Portrait of a Sunday

I knew I liked Johnny Cash after the first time I heard his uniquely sorrowful-yet-playful voice sing the lyrics to "Sunday Morning Coming Down:"

On a Sunday morning sidewalk,
I'm wishing, Lord, that I was stoned.
'Cause there's something in a Sunday
That makes a body feel alone.
And there's nothing short a' dying
That's half as lonesome as the sound
Of the sleeping city sidewalk
And Sunday morning coming down.

Oh, Johnny, other than the use of illicit drugs, I couldn't agree more. Sundays seem to be the unlucky resting place for all of the frustrations, worries, and hurts that accumulate over the course of week and slide, sneaky and mean, into all hours of this 7th day. There are, of course, the practical tasks that can seem oppressive --all of those regular "life" chores, like making sure we have clean underwear and fruit in the refrigerator and that our bathroom isn't in such state that I'd refuse its use to a guest- that I usually leave for today. Then there are the special projects that I've kept a mental list of for oh, six months or so, that I keep meaning to tackle on a Sunday, like sharpen the knives, put photos in albums, and read something serious and scholarly. I know, these aren't exactly difficult things. Yet, inevitably, by 9 pm on most Sunday evenings, I am curled up on the couch, still unshowered and in stretchy pants, leafing through the newspaper weekly ads, feeling rather defeated over my bold forfeit to the day's To-Do List and vaguely apprehensive about being ready for the week ahead.
This portrait may seem a bit disturbing, but I assure you it is entirely normal behavior for me. For as long as I can remember, Sundays have meant dodging chores, feeling spitefully lazy and then remorsefully behind, and not being able to fall asleep for a torturous hour or two or more. There have been other unique characteristics through different eras, as well: as a teenager, I fought with my older sister over whose turn it was to hang up our Catholic school uniform oxford blue shirts once the dryer buzzed; in college, I occasionally drank 32 ounces of fountain diet soda to remedy a mind muddled by too much cheap wine the night before; in graduate school, I took aimless long walks around Hyde Park dreaming up great concluding lines for papers and ignoring the fact that I hadn't started them; while dating Jeff long-distance, I spent hours before sleep thinking about when, when, when we'd no longer have to do most of our talking over cell phones.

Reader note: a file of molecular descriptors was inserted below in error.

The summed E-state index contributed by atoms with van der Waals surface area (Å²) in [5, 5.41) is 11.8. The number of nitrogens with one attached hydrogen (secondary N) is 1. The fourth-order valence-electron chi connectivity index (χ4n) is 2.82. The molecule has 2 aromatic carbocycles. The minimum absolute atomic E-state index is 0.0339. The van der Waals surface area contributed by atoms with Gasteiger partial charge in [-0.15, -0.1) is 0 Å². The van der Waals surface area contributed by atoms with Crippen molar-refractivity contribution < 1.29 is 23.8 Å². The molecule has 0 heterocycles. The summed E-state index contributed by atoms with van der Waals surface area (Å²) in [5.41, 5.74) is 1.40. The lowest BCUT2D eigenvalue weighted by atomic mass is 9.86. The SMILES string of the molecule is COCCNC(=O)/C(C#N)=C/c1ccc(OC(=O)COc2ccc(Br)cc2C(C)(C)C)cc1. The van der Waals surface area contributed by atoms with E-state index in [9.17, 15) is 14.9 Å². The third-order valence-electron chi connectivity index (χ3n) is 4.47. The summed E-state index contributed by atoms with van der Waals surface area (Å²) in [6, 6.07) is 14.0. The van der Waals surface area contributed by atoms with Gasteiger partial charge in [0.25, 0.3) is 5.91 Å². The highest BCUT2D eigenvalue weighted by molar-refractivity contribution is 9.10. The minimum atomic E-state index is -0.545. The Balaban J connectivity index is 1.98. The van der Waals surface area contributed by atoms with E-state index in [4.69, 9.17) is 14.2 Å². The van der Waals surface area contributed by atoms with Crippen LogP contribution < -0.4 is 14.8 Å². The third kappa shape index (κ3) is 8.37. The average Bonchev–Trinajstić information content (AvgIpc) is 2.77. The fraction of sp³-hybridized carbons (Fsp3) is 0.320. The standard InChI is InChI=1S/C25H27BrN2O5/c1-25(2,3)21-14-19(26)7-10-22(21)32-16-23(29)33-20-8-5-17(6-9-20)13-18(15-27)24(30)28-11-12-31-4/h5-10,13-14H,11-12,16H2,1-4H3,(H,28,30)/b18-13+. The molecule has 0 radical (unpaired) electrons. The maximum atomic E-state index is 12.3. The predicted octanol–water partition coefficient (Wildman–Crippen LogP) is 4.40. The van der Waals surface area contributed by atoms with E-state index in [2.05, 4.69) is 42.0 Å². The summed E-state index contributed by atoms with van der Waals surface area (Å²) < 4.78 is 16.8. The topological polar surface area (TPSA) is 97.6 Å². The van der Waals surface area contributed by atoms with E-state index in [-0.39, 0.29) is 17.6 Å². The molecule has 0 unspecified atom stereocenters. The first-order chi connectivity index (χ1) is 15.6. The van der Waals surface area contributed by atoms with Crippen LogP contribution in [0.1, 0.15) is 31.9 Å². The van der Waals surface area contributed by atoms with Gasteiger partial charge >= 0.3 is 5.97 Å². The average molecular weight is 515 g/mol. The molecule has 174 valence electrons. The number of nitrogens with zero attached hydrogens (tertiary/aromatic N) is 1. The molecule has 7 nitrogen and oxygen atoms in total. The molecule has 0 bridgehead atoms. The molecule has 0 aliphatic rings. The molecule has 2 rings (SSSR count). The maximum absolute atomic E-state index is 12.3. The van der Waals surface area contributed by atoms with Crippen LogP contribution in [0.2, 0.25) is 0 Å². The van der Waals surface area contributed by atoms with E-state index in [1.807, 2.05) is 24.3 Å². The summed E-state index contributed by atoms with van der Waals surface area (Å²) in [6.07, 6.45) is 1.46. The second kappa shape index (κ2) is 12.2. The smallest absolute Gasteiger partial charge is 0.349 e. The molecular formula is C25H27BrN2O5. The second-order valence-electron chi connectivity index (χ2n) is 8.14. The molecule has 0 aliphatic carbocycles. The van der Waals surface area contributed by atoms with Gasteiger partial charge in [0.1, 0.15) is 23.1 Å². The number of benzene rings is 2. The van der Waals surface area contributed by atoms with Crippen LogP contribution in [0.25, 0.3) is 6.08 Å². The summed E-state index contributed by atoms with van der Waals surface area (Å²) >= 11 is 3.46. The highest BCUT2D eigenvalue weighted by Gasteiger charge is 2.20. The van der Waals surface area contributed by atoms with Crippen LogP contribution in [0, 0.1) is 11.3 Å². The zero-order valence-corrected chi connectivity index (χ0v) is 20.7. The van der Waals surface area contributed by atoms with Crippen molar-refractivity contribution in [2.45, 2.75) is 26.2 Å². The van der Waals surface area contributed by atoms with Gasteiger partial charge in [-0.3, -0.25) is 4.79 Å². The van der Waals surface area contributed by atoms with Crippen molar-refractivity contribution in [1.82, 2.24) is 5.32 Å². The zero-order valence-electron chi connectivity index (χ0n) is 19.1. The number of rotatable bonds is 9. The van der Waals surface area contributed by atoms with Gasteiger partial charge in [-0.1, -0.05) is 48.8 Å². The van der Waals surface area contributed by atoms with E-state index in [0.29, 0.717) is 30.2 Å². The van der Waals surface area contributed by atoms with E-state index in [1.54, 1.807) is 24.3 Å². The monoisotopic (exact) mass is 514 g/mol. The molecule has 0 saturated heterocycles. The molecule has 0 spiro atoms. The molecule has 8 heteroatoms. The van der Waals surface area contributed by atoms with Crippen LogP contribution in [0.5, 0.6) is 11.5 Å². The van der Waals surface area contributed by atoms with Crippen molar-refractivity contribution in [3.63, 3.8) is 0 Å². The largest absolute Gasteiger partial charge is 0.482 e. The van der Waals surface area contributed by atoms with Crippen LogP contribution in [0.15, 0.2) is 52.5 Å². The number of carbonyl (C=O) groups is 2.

Despite this history, in my married life, sometimes Sundays emerge from this rather pitiful melancholy, out of earshot of that "lonely bell ringing" that Johnny sings about, and settle calmly, peacefully into their place at the end of a week. Today was one, and for several reasons:

A handsome young man who also happens to be an early riser made delicious pancakes.

I drank Orange Spice tea while reading a long letter sent by a far-away friend.

I suited up in mismatched outwear for a brisk walk in the freezing air. In my family, this is called "getting the stink blown off of you." In Jeff's family, it's called "getting the bads out." Either way, you're bound to smell and feel better afterward.

We watched a half-hour of Dances with Wolves while eating lunch. The movie reminds me of moving to Dallas in 1990 and having my breath knocked out of me after leaving the theater to find that it was still 100 degrees, even at night.

And of course, I communed with our kitchen. Muffins were baked:

And African Peanut Stew thrown together:

But really, what made it a stand-out Sunday was

Biscuits. Sweet Potato Biscuits, courtesy of Molly Wizenberg.

I am sure you have heard of Ms. Wizenberg, but in case you haven't, she is the woman behind the wonderful food blog, Orangette. She has a recipe index full of winners, but these biscuits are--I am telling you--su-perb. I know I've said this several times in the very, very brief history of Chef Sue Sous, but trust me on this: you need to make these biscuits.
I am not going to post the recipe, as I didn't request permission from Orangette, but you can find it here. It really isn't tricky: you do have to boil and puree a sweet potato, and work cold butter into the flour mixture, but all in all, it is satisfying work--the kind that makes you feel that gosh darn it, I did something today. And the reward is just so much tastier than a clean bathroom. Really, how important are sanitized toilets, sharp knives, and full photo albums?
When it comes down to it, biscuits, I think, are the way to beat the Sunday blues.

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